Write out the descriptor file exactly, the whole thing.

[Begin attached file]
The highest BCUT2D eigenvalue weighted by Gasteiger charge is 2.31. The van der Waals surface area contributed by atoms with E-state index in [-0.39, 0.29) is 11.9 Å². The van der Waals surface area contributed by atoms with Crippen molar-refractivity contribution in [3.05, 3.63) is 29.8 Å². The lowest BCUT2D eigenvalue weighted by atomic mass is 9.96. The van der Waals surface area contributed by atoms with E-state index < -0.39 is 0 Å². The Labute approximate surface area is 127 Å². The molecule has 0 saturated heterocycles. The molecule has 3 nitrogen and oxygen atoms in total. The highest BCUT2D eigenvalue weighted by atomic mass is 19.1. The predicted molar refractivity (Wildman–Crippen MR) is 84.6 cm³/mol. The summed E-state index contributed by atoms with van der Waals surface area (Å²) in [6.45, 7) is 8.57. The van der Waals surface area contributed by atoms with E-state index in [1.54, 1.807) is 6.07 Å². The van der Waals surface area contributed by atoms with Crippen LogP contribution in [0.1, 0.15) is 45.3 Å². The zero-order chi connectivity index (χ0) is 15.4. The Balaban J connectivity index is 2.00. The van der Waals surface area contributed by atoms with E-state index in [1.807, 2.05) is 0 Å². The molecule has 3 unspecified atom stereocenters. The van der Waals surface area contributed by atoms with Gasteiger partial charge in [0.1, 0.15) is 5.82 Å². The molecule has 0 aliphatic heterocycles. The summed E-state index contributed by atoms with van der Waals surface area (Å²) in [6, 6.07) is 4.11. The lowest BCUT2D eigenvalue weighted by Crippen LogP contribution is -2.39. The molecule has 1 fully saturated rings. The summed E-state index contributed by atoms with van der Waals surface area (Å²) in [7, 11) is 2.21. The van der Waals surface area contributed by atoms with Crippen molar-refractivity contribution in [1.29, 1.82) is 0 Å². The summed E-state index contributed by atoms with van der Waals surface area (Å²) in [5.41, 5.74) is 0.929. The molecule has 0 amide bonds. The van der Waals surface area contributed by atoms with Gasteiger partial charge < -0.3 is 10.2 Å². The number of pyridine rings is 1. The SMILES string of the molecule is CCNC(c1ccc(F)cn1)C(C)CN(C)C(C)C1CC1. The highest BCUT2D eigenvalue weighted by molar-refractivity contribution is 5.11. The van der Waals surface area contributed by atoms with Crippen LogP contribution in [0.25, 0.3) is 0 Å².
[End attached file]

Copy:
The highest BCUT2D eigenvalue weighted by Gasteiger charge is 2.31. The van der Waals surface area contributed by atoms with E-state index in [-0.39, 0.29) is 11.9 Å². The van der Waals surface area contributed by atoms with Crippen molar-refractivity contribution in [3.05, 3.63) is 29.8 Å². The lowest BCUT2D eigenvalue weighted by atomic mass is 9.96. The van der Waals surface area contributed by atoms with E-state index < -0.39 is 0 Å². The Labute approximate surface area is 127 Å². The molecule has 0 saturated heterocycles. The molecule has 3 nitrogen and oxygen atoms in total. The highest BCUT2D eigenvalue weighted by atomic mass is 19.1. The predicted molar refractivity (Wildman–Crippen MR) is 84.6 cm³/mol. The summed E-state index contributed by atoms with van der Waals surface area (Å²) in [6.45, 7) is 8.57. The van der Waals surface area contributed by atoms with E-state index in [1.54, 1.807) is 6.07 Å². The van der Waals surface area contributed by atoms with Crippen LogP contribution in [0.1, 0.15) is 45.3 Å². The zero-order chi connectivity index (χ0) is 15.4. The Balaban J connectivity index is 2.00. The van der Waals surface area contributed by atoms with E-state index in [1.807, 2.05) is 0 Å². The molecule has 3 unspecified atom stereocenters. The van der Waals surface area contributed by atoms with Gasteiger partial charge in [0.1, 0.15) is 5.82 Å². The molecule has 0 aliphatic heterocycles. The summed E-state index contributed by atoms with van der Waals surface area (Å²) in [6, 6.07) is 4.11. The lowest BCUT2D eigenvalue weighted by Crippen LogP contribution is -2.39. The molecule has 1 fully saturated rings. The summed E-state index contributed by atoms with van der Waals surface area (Å²) in [7, 11) is 2.21. The van der Waals surface area contributed by atoms with Crippen molar-refractivity contribution in [1.29, 1.82) is 0 Å². The summed E-state index contributed by atoms with van der Waals surface area (Å²) in [5.41, 5.74) is 0.929. The molecule has 0 amide bonds. The van der Waals surface area contributed by atoms with Gasteiger partial charge < -0.3 is 10.2 Å². The number of pyridine rings is 1. The SMILES string of the molecule is CCNC(c1ccc(F)cn1)C(C)CN(C)C(C)C1CC1. The highest BCUT2D eigenvalue weighted by molar-refractivity contribution is 5.11. The van der Waals surface area contributed by atoms with Crippen LogP contribution in [0.25, 0.3) is 0 Å².